There is a room in the basement of Oregon State Hospital, nicknamed “The Room of Forgotten Souls.” This state-run hospital opened as the Oregon Hospital for the Insane in 1861 and later changed its name to the Oregon State Hospital in 1913.
In 2004, several copper cans were discovered in the basement of this hospital. It would be appropriate to call them copper urns, as they contained the remains of 3600 psychiatric patients, who were cremated on-site between 1917 and 1973. That’s one person dying every 5 days or so. This hospital actively performed lobotomies, eugenics and other questionable treatments on its inmates which would be deemed inhumane today.
The institution’s stark white walls can be seen in the 1975 film “One Flew Over the Cuckoo’s Nest,” which used the hospital as its set. The hospital still operates to this day and has since created a memorial in front of it with a columbarium recognizing the many people whose lives came and went. They have been working on identifying the cremains and notifying families, but there is also a plaque there noting that many names are lost to time.
Unfortunately, this was not uncommon for sanitariums from the turn of the last century. In fact, if such facilities had space on site, they just made scores of indigent cemeteries with small simple headstones that just had a 3 to 4-digit number on them.
One such cemetery can be found on New York’s Hart Island. About one million people have been buried there since 1869, most of whom are children and stillborn babies. Very few people have even been allowed to visit this island, and taking pictures or videos is illegal there.
Every state in the USA has one similar story. Northern State Mental Hospital in Washington State closed down in 1973, but the building still stands there. The total number of patients who died in this facility is rumoured to be in the thousands. Behind this facility’s gymnasium is a graveyard full of unmarked graves, which has become overgrown over time.
Another such place was the Dunning Mental Asylum in Chicago, which in 1889 was described by a judge as “a tomb for the living.” He criticized the asylum for squeezing 1,000 patients into a space better suited for 500. More than 1000 people died there each year, and most were interned on site. Every now and then when people dig in the area they find remains. Asylum records only list 15,000 burials, but there could be up to 38,000 people buried there. After the state sold the land in 1989, they found many unmarked graves as they started to build on it.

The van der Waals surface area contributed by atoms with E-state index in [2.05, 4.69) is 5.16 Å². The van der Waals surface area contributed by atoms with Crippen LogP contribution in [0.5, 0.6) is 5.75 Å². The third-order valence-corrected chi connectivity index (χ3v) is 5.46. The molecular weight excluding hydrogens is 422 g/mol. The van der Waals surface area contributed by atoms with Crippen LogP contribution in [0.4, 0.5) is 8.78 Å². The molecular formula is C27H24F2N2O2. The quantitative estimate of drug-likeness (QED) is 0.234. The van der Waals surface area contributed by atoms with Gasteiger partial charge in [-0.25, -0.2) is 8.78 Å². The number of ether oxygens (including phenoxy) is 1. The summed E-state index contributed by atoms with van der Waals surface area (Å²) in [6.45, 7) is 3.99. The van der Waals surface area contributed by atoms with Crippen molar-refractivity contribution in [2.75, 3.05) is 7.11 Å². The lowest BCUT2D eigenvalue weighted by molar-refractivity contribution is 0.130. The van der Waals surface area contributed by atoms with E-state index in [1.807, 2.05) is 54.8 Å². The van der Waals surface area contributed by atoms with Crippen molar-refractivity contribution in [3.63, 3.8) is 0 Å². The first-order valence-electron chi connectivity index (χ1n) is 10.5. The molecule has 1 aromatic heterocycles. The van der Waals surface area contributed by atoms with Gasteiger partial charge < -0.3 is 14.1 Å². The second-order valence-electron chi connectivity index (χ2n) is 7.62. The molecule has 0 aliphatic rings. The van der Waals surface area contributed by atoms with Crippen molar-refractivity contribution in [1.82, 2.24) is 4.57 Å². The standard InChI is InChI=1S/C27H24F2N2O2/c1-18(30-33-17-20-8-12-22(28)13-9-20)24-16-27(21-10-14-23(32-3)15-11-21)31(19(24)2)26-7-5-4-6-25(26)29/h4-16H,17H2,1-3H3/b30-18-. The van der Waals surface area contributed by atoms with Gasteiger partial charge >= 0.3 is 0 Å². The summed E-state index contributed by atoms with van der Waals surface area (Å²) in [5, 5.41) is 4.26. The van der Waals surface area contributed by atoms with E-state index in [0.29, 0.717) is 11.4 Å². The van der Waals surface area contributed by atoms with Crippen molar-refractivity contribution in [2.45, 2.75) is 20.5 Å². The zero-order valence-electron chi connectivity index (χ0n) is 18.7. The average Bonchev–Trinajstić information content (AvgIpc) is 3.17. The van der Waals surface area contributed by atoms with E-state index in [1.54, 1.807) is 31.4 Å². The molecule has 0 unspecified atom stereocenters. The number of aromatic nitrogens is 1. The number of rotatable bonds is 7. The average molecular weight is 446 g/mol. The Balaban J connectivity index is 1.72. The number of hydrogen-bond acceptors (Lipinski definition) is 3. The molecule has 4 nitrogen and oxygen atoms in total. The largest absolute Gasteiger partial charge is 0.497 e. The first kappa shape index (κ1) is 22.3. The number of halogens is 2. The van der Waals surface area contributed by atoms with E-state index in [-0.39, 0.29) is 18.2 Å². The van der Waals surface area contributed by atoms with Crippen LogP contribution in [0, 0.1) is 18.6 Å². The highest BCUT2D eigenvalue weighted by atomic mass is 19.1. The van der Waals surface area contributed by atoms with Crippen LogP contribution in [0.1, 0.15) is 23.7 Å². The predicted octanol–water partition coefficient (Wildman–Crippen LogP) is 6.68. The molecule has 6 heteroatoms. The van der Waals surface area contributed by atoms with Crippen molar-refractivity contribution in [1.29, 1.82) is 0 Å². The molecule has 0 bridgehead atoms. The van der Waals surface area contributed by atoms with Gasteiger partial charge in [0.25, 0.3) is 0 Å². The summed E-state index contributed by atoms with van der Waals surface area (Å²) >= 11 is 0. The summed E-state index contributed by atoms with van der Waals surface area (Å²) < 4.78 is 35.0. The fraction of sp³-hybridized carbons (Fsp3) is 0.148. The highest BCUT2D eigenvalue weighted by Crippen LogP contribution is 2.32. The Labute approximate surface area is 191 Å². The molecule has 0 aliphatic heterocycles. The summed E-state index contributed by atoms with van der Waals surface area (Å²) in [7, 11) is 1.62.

Such cruel facilities though weren’t just limited to the USA. The word, Bedlam, which means an uproar or chaos, comes from the Bethlem Royal Hospital. Established in 1247, it was originally a shelter for the poor and an accommodation for visiting clergy, before becoming a mental asylum. It was notorious for its brutal treatment of the mentally ill, and until 1791, this institution welcomed paying visitors to watch the patients and sometimes taunt and abuse them with sticks. It is still a functioning NHS psychiatric hospital.
Though we can all agree that these state hospitals were all bad, we can’t really call it an improvement to allow people with mental illnesses to live miserable lives as the homeless on our streets, parks and underpasses. We still haven’t really figured out how to “thread the needle” between torture-as-care and feral cats when it comes to the severely mentally ill in our country.